Editor's note: This is a guest post by Timo Ahopelto. He is an entrepreneur and founding partner at Lifeline Ventures.
Health is the only industry not transformed by Web. Health is 10% of our GDP. It is more important to us personally than we realize. It is a massive opportunity for entrepreneurs to apply what already works in social web, mobile and consumer electronics.
I had the opportunity to talk to Jaan Apajalahti, the CTO and co-founder of Sopima, a company changing the way people work on contracts. Instead of passing around documents in e-mails and having a ton of different versions saved locally, Sopima allows companies and different parties to work on contracts in a much faster way by keeping them in a central location. More interestingly for the other founders and entrepreneurs out there, Sopima is built on Microsoft technology - Silverlight as well as Windows Azure.
Experts of the Russian gaming industry report that Russian gamers are less active in paying for virtual goods compared to their Western counterparts. Two of the biggest local social games developers, i-Jet Media and Progrestar, claim only 5-7% of all gamers buy virtual goods when playing. In comparison, about a third of gamers pay for virtual goods in Western countries (and about 60% of paying gamers buy goods at least once a month), according to the recent research by VGMarket.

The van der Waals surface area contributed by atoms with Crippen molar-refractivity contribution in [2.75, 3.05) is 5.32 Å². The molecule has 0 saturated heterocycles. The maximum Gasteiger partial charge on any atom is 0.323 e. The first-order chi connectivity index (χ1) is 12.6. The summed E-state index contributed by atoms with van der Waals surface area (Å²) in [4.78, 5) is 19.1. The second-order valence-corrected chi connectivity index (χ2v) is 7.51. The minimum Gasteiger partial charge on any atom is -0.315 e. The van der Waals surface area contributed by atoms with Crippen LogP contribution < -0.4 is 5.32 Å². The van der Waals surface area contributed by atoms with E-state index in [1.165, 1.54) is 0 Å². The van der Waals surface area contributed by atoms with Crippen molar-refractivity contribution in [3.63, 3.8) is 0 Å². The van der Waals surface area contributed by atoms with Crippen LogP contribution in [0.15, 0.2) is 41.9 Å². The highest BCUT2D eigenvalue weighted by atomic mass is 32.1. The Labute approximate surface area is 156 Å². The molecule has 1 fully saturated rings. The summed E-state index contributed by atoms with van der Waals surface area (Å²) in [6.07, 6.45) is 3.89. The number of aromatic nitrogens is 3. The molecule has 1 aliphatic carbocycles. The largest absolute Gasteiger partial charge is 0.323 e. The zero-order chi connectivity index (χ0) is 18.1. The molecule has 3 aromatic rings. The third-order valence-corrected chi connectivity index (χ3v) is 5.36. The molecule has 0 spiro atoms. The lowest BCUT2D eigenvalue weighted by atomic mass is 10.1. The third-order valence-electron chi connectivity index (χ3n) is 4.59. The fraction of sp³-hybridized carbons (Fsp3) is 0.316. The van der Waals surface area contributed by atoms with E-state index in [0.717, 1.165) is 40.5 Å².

Another big Russian game developer, Innova, noticed a further characteristic of Russian gamers: '...unlike gamers in the West, in Russia players want to pay for something that would improve their character's abilities, not change their appearances'. Though this is mostly true for massively multiplayer online role-playing games, not social games.
The Swedish indie (does it really account for indie anymore?) gaming company Mojang has released Minecraft Pocket Edition, according to Wired. The company release the game for Sony Ericsson's Android powered Xperia Play gaming phone. The game is currently available for the Xperia Play at first, but the company plans to release the game to other Android devices "in about a month's time", according to the Wired article.